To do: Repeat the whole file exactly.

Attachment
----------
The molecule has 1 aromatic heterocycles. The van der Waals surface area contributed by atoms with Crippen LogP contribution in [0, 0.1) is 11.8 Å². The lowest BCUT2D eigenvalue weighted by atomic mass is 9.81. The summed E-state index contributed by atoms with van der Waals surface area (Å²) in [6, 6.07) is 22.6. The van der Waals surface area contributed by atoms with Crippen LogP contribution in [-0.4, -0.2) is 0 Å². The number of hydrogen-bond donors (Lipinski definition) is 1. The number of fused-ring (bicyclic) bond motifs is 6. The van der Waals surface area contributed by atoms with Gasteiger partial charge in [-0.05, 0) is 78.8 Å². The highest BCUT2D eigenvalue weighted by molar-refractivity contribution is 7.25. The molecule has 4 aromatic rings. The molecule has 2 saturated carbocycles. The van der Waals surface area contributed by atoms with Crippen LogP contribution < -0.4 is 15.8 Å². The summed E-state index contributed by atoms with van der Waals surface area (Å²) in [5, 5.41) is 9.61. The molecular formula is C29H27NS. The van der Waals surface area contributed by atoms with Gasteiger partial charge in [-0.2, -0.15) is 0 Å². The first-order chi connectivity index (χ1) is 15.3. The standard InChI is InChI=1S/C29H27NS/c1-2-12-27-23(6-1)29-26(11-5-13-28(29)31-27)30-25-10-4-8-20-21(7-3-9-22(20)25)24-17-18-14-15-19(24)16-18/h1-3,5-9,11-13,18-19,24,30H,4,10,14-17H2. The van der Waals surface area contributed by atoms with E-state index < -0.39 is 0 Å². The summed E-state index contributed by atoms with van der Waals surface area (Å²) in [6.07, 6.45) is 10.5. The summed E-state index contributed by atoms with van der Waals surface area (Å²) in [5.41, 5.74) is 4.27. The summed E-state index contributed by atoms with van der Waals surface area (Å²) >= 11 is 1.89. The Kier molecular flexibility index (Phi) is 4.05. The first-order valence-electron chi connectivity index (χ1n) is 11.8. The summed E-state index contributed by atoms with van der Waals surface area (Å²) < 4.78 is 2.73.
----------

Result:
The molecule has 1 aromatic heterocycles. The van der Waals surface area contributed by atoms with Crippen LogP contribution in [0, 0.1) is 11.8 Å². The lowest BCUT2D eigenvalue weighted by atomic mass is 9.81. The summed E-state index contributed by atoms with van der Waals surface area (Å²) in [6, 6.07) is 22.6. The van der Waals surface area contributed by atoms with Crippen LogP contribution in [-0.4, -0.2) is 0 Å². The number of hydrogen-bond donors (Lipinski definition) is 1. The number of fused-ring (bicyclic) bond motifs is 6. The van der Waals surface area contributed by atoms with Gasteiger partial charge in [-0.05, 0) is 78.8 Å². The highest BCUT2D eigenvalue weighted by molar-refractivity contribution is 7.25. The molecule has 4 aromatic rings. The molecule has 2 saturated carbocycles. The van der Waals surface area contributed by atoms with Crippen LogP contribution < -0.4 is 15.8 Å². The summed E-state index contributed by atoms with van der Waals surface area (Å²) in [5, 5.41) is 9.61. The molecular formula is C29H27NS. The van der Waals surface area contributed by atoms with Gasteiger partial charge in [-0.2, -0.15) is 0 Å². The first-order chi connectivity index (χ1) is 15.3. The standard InChI is InChI=1S/C29H27NS/c1-2-12-27-23(6-1)29-26(11-5-13-28(29)31-27)30-25-10-4-8-20-21(7-3-9-22(20)25)24-17-18-14-15-19(24)16-18/h1-3,5-9,11-13,18-19,24,30H,4,10,14-17H2. The van der Waals surface area contributed by atoms with E-state index < -0.39 is 0 Å². The summed E-state index contributed by atoms with van der Waals surface area (Å²) in [6.07, 6.45) is 10.5. The summed E-state index contributed by atoms with van der Waals surface area (Å²) in [5.41, 5.74) is 4.27. The summed E-state index contributed by atoms with van der Waals surface area (Å²) >= 11 is 1.89. The Kier molecular flexibility index (Phi) is 4.05. The first-order valence-electron chi connectivity index (χ1n) is 11.8. The summed E-state index contributed by atoms with van der Waals surface area (Å²) < 4.78 is 2.73.